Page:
Following the release of the government’s physical activity guidelines came a study showing that people need more community wellness options. The Amway Global Wellness Index, a study of more than 15,000 Americans, shows that nearly one in five say that they have never participated in a group activity, such as walking or biking with family or friends. And 23 percent are not exercising for at least 30 minutes on a regular basis. Ouch. My fellow Americans, why so anti-social and inactive? (I, of course, say this in jest as I usually workout alone and gave up my workout last night to watch The Rachael Zoe Project.)

funny pictures
The survey also found that while many Americans are satisfied with their communities’ wellness offerings—such as access to group exercise classes, personal trainers and nutritionists—there’s definitely room for improvement, as fewer than half of Americans are highly satisfied with their offerings. In fact, the more Americans claim to exercise, the higher researchers found that they rated their community’s physical activity options, including parks, walking paths, organized sports, gyms and more. The plot thickens. Almost half of who exercise on a daily basis rate their community offerings as “very good,” versus 28 percent of those who do not exercise at least three times per week. Researchers didn’t really dissect what any of this means, but it seems to me like the more people work out the more they appreciate their community’s offerings…or maybe they workout more because of the offerings? My brain hurts.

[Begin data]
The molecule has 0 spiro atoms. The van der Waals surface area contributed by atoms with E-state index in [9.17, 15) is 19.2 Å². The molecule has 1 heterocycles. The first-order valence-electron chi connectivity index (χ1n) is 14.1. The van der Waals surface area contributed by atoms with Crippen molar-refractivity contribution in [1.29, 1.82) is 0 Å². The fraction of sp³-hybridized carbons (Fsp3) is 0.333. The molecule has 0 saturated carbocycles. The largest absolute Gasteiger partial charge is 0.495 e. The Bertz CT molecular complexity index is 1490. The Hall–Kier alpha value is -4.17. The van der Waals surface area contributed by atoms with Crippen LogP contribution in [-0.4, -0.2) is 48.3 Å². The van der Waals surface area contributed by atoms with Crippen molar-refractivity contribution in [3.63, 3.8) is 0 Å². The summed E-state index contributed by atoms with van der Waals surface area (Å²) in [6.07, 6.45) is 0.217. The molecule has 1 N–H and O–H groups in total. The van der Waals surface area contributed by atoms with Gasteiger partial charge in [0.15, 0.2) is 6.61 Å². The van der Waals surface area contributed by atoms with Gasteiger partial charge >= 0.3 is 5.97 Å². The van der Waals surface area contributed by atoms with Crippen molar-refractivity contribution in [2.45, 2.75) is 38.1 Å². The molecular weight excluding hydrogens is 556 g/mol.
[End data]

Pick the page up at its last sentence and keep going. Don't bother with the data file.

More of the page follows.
Info overload (and tips!).


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  1. Marcy says:

    I don’t really pay attention to the guidelines because I’m certain that I meet them BUT looking them over . . .they’re confusing LMAO!

  2. Sagan says:

    I think my brain hurts too.

    But one thing is certain, as a whole we all need to move some more!

  3. tfh says:

    Ah, the government. They already made my brain hurt trying to figure out what I should eat, now they’ve complicated the concept of fitness.

    Reebok’s philosophy sounds like something I can do. And I’m feeling particularly warm towards Reebok since they made my beloved new Premier Verona sneakers– they can do no wrong.

  4. dietbook says:

    I do meet the guidelines most weeks…but I agree, they, um, could have been phrased more clearly. 🙂

    As for community wellness offerings – people who don’t exercise regularly probably don’t have a clue what is even offered, because they aren’t really checking their options. So they probably don’t think there’s much out there…